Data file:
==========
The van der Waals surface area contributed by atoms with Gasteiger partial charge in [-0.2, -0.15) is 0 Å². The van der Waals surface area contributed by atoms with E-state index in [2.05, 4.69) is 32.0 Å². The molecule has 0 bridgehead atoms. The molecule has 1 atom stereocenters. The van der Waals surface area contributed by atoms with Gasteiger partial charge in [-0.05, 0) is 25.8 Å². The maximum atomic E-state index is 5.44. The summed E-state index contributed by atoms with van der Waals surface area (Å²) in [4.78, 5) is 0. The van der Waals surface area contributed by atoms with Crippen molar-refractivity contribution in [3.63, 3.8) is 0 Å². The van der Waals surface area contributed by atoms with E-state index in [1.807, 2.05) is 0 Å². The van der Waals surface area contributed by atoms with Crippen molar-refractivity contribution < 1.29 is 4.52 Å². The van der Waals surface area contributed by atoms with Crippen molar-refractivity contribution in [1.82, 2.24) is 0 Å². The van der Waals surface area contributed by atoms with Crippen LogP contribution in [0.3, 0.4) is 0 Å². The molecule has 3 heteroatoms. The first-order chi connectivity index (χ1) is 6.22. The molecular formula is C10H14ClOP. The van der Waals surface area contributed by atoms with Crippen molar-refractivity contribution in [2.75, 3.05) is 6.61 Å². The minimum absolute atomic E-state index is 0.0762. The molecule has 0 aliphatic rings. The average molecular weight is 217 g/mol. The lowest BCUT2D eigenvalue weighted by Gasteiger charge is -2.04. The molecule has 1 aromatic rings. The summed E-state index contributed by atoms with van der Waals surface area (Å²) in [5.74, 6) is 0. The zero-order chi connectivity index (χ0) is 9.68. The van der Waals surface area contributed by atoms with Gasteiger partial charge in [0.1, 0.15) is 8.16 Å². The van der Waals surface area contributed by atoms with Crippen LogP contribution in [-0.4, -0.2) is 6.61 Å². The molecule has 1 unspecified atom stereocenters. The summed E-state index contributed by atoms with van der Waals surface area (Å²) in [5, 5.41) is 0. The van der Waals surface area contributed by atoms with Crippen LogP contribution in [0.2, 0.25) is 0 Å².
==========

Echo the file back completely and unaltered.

The van der Waals surface area contributed by atoms with Gasteiger partial charge in [-0.2, -0.15) is 0 Å². The van der Waals surface area contributed by atoms with E-state index in [2.05, 4.69) is 32.0 Å². The molecule has 0 bridgehead atoms. The molecule has 1 atom stereocenters. The van der Waals surface area contributed by atoms with Gasteiger partial charge in [-0.05, 0) is 25.8 Å². The maximum atomic E-state index is 5.44. The summed E-state index contributed by atoms with van der Waals surface area (Å²) in [4.78, 5) is 0. The van der Waals surface area contributed by atoms with Crippen molar-refractivity contribution in [3.63, 3.8) is 0 Å². The van der Waals surface area contributed by atoms with E-state index in [1.807, 2.05) is 0 Å². The van der Waals surface area contributed by atoms with Crippen molar-refractivity contribution < 1.29 is 4.52 Å². The van der Waals surface area contributed by atoms with Crippen molar-refractivity contribution in [1.82, 2.24) is 0 Å². The van der Waals surface area contributed by atoms with Crippen LogP contribution in [0.3, 0.4) is 0 Å². The molecule has 3 heteroatoms. The first-order chi connectivity index (χ1) is 6.22. The molecular formula is C10H14ClOP. The van der Waals surface area contributed by atoms with Crippen molar-refractivity contribution in [2.75, 3.05) is 6.61 Å². The minimum absolute atomic E-state index is 0.0762. The molecule has 0 aliphatic rings. The average molecular weight is 217 g/mol. The lowest BCUT2D eigenvalue weighted by Gasteiger charge is -2.04. The molecule has 1 aromatic rings. The summed E-state index contributed by atoms with van der Waals surface area (Å²) in [5.74, 6) is 0. The zero-order chi connectivity index (χ0) is 9.68. The van der Waals surface area contributed by atoms with Gasteiger partial charge in [0.1, 0.15) is 8.16 Å². The van der Waals surface area contributed by atoms with Crippen LogP contribution in [-0.4, -0.2) is 6.61 Å². The molecule has 1 unspecified atom stereocenters. The summed E-state index contributed by atoms with van der Waals surface area (Å²) in [5, 5.41) is 0. The van der Waals surface area contributed by atoms with Crippen LogP contribution in [0.2, 0.25) is 0 Å².